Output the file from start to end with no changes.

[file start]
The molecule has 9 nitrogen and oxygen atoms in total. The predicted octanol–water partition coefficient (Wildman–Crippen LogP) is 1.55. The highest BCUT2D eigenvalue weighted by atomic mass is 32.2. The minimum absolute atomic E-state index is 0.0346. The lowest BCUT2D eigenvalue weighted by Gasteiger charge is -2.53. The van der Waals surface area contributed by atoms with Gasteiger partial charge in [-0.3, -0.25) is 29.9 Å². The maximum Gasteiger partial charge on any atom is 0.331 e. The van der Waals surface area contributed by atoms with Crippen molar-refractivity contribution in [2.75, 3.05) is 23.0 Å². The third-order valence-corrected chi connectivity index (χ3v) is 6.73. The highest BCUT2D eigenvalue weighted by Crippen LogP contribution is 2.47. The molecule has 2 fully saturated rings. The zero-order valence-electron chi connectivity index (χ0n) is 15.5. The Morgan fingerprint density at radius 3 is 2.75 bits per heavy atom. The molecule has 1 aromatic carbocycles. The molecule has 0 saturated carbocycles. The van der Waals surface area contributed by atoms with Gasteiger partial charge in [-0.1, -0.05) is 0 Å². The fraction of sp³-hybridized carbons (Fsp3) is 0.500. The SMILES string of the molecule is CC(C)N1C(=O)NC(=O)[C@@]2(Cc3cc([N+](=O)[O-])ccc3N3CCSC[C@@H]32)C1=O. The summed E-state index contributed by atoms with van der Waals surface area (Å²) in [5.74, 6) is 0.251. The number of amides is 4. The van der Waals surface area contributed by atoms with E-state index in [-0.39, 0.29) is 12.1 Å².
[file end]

The molecule has 9 nitrogen and oxygen atoms in total. The predicted octanol–water partition coefficient (Wildman–Crippen LogP) is 1.55. The highest BCUT2D eigenvalue weighted by atomic mass is 32.2. The minimum absolute atomic E-state index is 0.0346. The lowest BCUT2D eigenvalue weighted by Gasteiger charge is -2.53. The van der Waals surface area contributed by atoms with Gasteiger partial charge in [-0.3, -0.25) is 29.9 Å². The maximum Gasteiger partial charge on any atom is 0.331 e. The van der Waals surface area contributed by atoms with Crippen molar-refractivity contribution in [2.75, 3.05) is 23.0 Å². The third-order valence-corrected chi connectivity index (χ3v) is 6.73. The highest BCUT2D eigenvalue weighted by Crippen LogP contribution is 2.47. The molecule has 2 fully saturated rings. The zero-order valence-electron chi connectivity index (χ0n) is 15.5. The Morgan fingerprint density at radius 3 is 2.75 bits per heavy atom. The molecule has 1 aromatic carbocycles. The molecule has 0 saturated carbocycles. The van der Waals surface area contributed by atoms with Gasteiger partial charge in [-0.1, -0.05) is 0 Å². The fraction of sp³-hybridized carbons (Fsp3) is 0.500. The SMILES string of the molecule is CC(C)N1C(=O)NC(=O)[C@@]2(Cc3cc([N+](=O)[O-])ccc3N3CCSC[C@@H]32)C1=O. The summed E-state index contributed by atoms with van der Waals surface area (Å²) in [5.74, 6) is 0.251. The number of amides is 4. The van der Waals surface area contributed by atoms with E-state index in [-0.39, 0.29) is 12.1 Å².